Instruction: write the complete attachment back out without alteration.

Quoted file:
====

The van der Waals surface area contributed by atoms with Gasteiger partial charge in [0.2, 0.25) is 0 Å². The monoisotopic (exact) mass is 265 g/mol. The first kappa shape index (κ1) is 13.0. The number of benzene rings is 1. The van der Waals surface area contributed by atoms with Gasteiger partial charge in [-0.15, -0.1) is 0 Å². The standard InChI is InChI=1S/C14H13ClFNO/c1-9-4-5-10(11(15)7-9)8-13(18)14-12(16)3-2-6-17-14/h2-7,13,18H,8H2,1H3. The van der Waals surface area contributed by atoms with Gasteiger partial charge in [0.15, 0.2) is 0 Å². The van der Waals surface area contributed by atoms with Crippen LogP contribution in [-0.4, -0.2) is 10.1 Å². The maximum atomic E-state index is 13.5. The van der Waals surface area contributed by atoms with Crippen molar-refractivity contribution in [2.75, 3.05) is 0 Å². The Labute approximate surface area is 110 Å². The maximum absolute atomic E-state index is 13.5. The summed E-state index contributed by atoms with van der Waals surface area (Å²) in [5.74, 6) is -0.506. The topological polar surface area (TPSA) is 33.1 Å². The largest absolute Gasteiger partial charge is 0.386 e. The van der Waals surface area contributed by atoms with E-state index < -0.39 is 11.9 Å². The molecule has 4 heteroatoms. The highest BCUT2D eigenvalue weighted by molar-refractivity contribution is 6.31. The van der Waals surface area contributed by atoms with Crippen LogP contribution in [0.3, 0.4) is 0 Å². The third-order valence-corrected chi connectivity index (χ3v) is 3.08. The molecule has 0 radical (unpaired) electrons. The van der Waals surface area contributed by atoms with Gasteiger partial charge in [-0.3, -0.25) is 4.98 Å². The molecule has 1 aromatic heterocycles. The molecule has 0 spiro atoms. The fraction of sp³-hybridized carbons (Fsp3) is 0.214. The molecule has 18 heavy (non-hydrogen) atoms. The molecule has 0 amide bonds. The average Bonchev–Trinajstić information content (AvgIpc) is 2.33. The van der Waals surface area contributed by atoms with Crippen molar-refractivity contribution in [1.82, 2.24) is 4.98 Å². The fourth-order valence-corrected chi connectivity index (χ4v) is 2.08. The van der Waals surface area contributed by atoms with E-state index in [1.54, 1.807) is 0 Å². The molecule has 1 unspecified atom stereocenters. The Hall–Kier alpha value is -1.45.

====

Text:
The van der Waals surface area contributed by atoms with Gasteiger partial charge in [0.2, 0.25) is 0 Å². The monoisotopic (exact) mass is 265 g/mol. The first kappa shape index (κ1) is 13.0. The number of benzene rings is 1. The van der Waals surface area contributed by atoms with Gasteiger partial charge in [-0.15, -0.1) is 0 Å². The standard InChI is InChI=1S/C14H13ClFNO/c1-9-4-5-10(11(15)7-9)8-13(18)14-12(16)3-2-6-17-14/h2-7,13,18H,8H2,1H3. The van der Waals surface area contributed by atoms with Gasteiger partial charge in [0.15, 0.2) is 0 Å². The van der Waals surface area contributed by atoms with Crippen LogP contribution in [-0.4, -0.2) is 10.1 Å². The maximum atomic E-state index is 13.5. The van der Waals surface area contributed by atoms with Crippen molar-refractivity contribution in [2.75, 3.05) is 0 Å². The Labute approximate surface area is 110 Å². The maximum absolute atomic E-state index is 13.5. The summed E-state index contributed by atoms with van der Waals surface area (Å²) in [5.74, 6) is -0.506. The topological polar surface area (TPSA) is 33.1 Å². The largest absolute Gasteiger partial charge is 0.386 e. The van der Waals surface area contributed by atoms with E-state index < -0.39 is 11.9 Å². The molecule has 4 heteroatoms. The highest BCUT2D eigenvalue weighted by molar-refractivity contribution is 6.31. The van der Waals surface area contributed by atoms with Crippen LogP contribution in [0.3, 0.4) is 0 Å². The third-order valence-corrected chi connectivity index (χ3v) is 3.08. The molecule has 0 radical (unpaired) electrons. The van der Waals surface area contributed by atoms with Gasteiger partial charge in [-0.3, -0.25) is 4.98 Å². The molecule has 1 aromatic heterocycles. The molecule has 0 spiro atoms. The fraction of sp³-hybridized carbons (Fsp3) is 0.214. The molecule has 18 heavy (non-hydrogen) atoms. The molecule has 0 amide bonds. The average Bonchev–Trinajstić information content (AvgIpc) is 2.33. The van der Waals surface area contributed by atoms with Crippen molar-refractivity contribution in [1.82, 2.24) is 4.98 Å². The fourth-order valence-corrected chi connectivity index (χ4v) is 2.08. The van der Waals surface area contributed by atoms with E-state index in [1.54, 1.807) is 0 Å². The molecule has 1 unspecified atom stereocenters. The Hall–Kier alpha value is -1.45.